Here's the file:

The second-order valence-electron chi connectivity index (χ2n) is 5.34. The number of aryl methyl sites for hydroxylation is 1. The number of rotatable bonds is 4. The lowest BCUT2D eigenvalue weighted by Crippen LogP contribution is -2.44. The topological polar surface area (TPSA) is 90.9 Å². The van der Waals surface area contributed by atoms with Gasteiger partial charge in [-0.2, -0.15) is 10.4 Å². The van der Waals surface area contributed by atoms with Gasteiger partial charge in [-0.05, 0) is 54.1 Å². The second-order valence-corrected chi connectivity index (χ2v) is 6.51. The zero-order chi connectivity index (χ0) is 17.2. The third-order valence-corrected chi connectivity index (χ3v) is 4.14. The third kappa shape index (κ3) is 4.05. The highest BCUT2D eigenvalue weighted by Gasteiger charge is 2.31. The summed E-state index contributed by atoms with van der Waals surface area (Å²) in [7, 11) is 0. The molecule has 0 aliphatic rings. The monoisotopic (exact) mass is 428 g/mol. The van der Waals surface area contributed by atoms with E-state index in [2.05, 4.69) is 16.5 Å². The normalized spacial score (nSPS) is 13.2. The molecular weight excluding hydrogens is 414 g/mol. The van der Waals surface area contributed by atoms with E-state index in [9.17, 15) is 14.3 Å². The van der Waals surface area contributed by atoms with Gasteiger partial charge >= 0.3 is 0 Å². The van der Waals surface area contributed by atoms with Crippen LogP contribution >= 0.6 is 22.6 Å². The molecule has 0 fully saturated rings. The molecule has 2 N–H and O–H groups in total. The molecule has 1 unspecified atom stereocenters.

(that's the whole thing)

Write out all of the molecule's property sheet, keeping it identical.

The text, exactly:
The second-order valence-electron chi connectivity index (χ2n) is 5.34. The number of aryl methyl sites for hydroxylation is 1. The number of rotatable bonds is 4. The lowest BCUT2D eigenvalue weighted by Crippen LogP contribution is -2.44. The topological polar surface area (TPSA) is 90.9 Å². The van der Waals surface area contributed by atoms with Gasteiger partial charge in [-0.2, -0.15) is 10.4 Å². The van der Waals surface area contributed by atoms with Gasteiger partial charge in [-0.05, 0) is 54.1 Å². The second-order valence-corrected chi connectivity index (χ2v) is 6.51. The zero-order chi connectivity index (χ0) is 17.2. The third-order valence-corrected chi connectivity index (χ3v) is 4.14. The third kappa shape index (κ3) is 4.05. The highest BCUT2D eigenvalue weighted by Gasteiger charge is 2.31. The summed E-state index contributed by atoms with van der Waals surface area (Å²) in [7, 11) is 0. The molecule has 0 aliphatic rings. The monoisotopic (exact) mass is 428 g/mol. The van der Waals surface area contributed by atoms with E-state index in [2.05, 4.69) is 16.5 Å². The normalized spacial score (nSPS) is 13.2. The molecular weight excluding hydrogens is 414 g/mol. The van der Waals surface area contributed by atoms with E-state index in [9.17, 15) is 14.3 Å². The van der Waals surface area contributed by atoms with Gasteiger partial charge >= 0.3 is 0 Å². The van der Waals surface area contributed by atoms with Crippen LogP contribution >= 0.6 is 22.6 Å². The molecule has 0 fully saturated rings. The molecule has 2 N–H and O–H groups in total. The molecule has 1 unspecified atom stereocenters.